Post # 1
So, a recent experience made me realize I really need to go to counseling, but I’m nervous. I know they talk to people all the time but I’m worried they will judge me.
I’m going to be talking about two seperate issues (FI’s online chatting- which he has gone to counseling for and is taking aggressive measeure to help) and past/recent sexual assault/harassment (not FI).
I get 12 free sessions through school so this is what I am doing. However, I will only be able to go until May so this will be shortlived.
So I guess what I’m asking is how do I get comfortable talking about these topics, which I have never discussed with a “real” person before. And how far into detail do I have to go?
Post # 3
I would get as detailed as you can. A therapist needs to understand your exact feelings to help you.
My only piece of advice would be to let your guard down and let someone help you. I would also advise that if you don’t like your therapist – get another one! Sometimes it takes a couple of different therapists to find one that you like, and that is okay…nobody every told me that which initially discouraged me.
Good luck! You are taking a great step!
Post # 4
I have both been to counseling and done counseling. I think you’re making a really great decision. Talking to a therapist can be really rewarding, but it’s always a risk to open yourself up. My tips are –
* The first session is always about building a relationship. You can go as detailed as you want or keep it less detailed. It’s up to you. If you don’t feel a connection with your therapist, ask to transfer with someone else. You need to feel a connection with your therapist to get anything out of their work.
* Be open. Different therapists take different approaches–their techniques might feel weird to you at first, but a lot of the stuff really works.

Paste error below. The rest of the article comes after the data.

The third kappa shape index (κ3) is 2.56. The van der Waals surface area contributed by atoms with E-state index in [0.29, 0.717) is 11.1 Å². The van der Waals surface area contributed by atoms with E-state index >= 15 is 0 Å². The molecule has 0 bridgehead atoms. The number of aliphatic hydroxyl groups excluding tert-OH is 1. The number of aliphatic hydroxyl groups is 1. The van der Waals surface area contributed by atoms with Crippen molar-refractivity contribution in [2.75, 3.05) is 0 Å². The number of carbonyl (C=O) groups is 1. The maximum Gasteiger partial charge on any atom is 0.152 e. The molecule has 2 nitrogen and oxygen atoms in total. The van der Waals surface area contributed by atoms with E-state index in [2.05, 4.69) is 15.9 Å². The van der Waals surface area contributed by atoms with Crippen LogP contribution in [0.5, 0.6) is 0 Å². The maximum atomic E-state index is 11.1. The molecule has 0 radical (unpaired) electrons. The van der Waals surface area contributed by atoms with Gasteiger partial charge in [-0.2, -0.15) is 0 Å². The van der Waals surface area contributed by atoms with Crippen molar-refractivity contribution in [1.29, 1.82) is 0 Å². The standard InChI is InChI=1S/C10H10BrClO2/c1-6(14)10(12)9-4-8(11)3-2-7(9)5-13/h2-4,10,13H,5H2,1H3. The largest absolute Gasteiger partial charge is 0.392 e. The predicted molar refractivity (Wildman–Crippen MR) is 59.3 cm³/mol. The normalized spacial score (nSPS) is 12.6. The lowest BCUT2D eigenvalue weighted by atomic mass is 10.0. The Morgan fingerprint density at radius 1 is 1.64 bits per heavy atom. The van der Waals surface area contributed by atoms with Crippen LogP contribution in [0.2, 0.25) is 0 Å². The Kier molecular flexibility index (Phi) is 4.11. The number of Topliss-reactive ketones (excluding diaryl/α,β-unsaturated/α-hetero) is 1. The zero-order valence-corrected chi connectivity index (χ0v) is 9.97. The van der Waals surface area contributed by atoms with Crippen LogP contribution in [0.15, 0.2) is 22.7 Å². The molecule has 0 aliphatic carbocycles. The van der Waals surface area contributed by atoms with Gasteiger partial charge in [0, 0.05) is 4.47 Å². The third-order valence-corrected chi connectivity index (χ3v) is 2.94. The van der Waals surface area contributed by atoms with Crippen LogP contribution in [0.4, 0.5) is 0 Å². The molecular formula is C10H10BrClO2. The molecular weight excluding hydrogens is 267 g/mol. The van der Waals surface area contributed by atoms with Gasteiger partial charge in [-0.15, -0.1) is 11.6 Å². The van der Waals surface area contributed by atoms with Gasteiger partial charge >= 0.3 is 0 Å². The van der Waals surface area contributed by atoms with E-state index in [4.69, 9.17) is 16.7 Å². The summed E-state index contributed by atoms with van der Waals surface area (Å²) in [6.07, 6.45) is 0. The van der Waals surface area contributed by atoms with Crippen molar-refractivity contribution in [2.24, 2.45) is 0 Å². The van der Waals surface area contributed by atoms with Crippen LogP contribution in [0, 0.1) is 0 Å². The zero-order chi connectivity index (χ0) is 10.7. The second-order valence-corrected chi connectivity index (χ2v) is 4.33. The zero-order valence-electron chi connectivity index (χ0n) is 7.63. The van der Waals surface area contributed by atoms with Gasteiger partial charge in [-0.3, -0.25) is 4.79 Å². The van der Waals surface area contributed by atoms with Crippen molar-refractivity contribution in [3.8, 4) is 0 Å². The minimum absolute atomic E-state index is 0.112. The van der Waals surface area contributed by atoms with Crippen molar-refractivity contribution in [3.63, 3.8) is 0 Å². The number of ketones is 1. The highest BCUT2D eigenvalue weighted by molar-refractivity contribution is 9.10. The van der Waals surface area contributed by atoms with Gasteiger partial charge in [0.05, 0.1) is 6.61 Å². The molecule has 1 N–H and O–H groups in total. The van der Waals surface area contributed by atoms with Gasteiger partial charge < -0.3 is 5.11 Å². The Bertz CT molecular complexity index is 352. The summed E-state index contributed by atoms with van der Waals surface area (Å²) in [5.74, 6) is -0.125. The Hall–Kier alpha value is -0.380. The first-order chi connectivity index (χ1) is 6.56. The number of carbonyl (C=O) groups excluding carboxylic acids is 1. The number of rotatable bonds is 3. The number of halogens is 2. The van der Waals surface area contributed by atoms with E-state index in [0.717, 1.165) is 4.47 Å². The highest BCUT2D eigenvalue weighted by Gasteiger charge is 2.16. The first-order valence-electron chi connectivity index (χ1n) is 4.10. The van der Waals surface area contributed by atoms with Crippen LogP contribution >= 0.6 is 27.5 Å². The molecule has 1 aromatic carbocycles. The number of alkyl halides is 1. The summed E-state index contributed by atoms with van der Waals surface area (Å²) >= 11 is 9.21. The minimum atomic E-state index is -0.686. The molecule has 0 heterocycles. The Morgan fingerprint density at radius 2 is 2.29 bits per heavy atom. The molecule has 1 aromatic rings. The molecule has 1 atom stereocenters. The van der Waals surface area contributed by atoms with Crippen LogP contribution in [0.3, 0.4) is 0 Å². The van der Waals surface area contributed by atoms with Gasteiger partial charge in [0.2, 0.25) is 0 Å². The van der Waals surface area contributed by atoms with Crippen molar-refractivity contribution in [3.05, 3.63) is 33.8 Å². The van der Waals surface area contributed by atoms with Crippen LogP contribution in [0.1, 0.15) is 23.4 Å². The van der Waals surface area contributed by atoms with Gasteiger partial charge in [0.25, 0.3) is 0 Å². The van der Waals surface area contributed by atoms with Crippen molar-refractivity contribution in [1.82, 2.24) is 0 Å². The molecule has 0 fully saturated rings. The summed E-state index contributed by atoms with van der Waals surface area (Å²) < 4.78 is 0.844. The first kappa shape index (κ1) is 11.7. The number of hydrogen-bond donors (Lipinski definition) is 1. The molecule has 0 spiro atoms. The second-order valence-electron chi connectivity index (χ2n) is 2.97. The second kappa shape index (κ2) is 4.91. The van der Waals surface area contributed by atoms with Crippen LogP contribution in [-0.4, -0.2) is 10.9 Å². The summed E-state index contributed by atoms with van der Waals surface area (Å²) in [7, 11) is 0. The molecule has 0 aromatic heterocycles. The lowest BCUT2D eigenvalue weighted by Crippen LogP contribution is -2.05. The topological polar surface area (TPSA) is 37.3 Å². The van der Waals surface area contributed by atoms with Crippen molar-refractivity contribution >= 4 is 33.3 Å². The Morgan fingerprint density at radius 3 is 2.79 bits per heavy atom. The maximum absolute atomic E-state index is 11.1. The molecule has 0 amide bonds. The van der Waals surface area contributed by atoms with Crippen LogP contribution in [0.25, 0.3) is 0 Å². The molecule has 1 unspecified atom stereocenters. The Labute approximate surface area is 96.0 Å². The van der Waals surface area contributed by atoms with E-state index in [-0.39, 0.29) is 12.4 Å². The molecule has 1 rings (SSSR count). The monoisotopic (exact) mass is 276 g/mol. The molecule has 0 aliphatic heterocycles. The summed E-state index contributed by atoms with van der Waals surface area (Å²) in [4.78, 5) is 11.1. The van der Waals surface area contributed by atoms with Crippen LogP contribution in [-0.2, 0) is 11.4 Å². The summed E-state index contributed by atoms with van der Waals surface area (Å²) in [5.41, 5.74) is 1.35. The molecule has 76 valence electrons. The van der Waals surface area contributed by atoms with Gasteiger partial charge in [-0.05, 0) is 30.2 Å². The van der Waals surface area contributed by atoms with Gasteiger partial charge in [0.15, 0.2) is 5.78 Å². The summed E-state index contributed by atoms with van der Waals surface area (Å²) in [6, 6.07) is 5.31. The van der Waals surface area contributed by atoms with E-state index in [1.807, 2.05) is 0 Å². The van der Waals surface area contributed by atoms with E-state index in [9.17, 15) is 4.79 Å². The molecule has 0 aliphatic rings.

* Therapy is always up to you. You don’t have to discuss anything you’re not ready for.
Post # 5
@forever: First of all, good job on taking this step! It’s not easy but it could end up being a great benefit to you.
The first couple of sessions will probably mostly be your counselor getting to know you – your family, plans for the future, relationship, hobbies, etc, and what you hope to get out of counseling. It’s okay if you’re not ready to get into the deep stuff right away. And you only need to give as much detail as you want, although you’ll probably get more out of therapy the more you can open up and share. That said, if you don’t feel that you “click” with a therapist, don’t be afraid to try someone else. It’s important that you feel comfortable with him/her.
Post # 6
First session, it helps if you write things down so you don’t blank. It can be overwhelming, but once you start talking you lose track of time. You might cry, that’s ok, they have tissues. Also please keep in the front of your mind, there is literally nothing you can tell this person that will surprise/shock/disgust them or make them judge you. They have devoted their career to helping people work out their feelings, so the more honest you are, the better they can help you. The first counselor I went to was a waste of time because I really downplayed a lot of my anxiety issues out of embarrassment and it wasn’t productive for either of us. I went to therapy for a year after my postpartum depression and it not only helped my marriage, but it made me more self aware and proactive about recognizing when I need to take care of myself and be healthy before I can be 100% for the other people in my life.
Post # 7
I completely agree with the PPs.
I initially found it really difficult to go to therapy and it was/is a good experience for me. I’d be as open as you can. If you’re feeling uncomfortable, say something.
For me, the most difficult thing was making the appointment and walking in the door. Once I was there, I felt better…like I was taking control of things.
You should really honour yourself for this decision to take your life back and get help. It is really brave.
Post # 8
take advantage of having it for free! Just try and let yourself open up, remember this is their job they are not judging or sharing info, try and be as open and honest as you can, this will help you so much in the long run, its not easy but it is healthy. Dont be afraid to let her know you want to be honest and that it is hard for you to open up!
Post # 9
I agree with all the PP. But to help you get over the nerves, remember these are the most non-judgemental people (at least at work) and if they are judgemental get another therapist. They just want to help and if you let them, they will.
Post # 10
You will know right off the bat through their energy what kind of counselor they are. If you are uncomfortable, find another. Write down everything you would want to talk about so you do not forget. This is a great chance for you to move forward! Good luck 🙂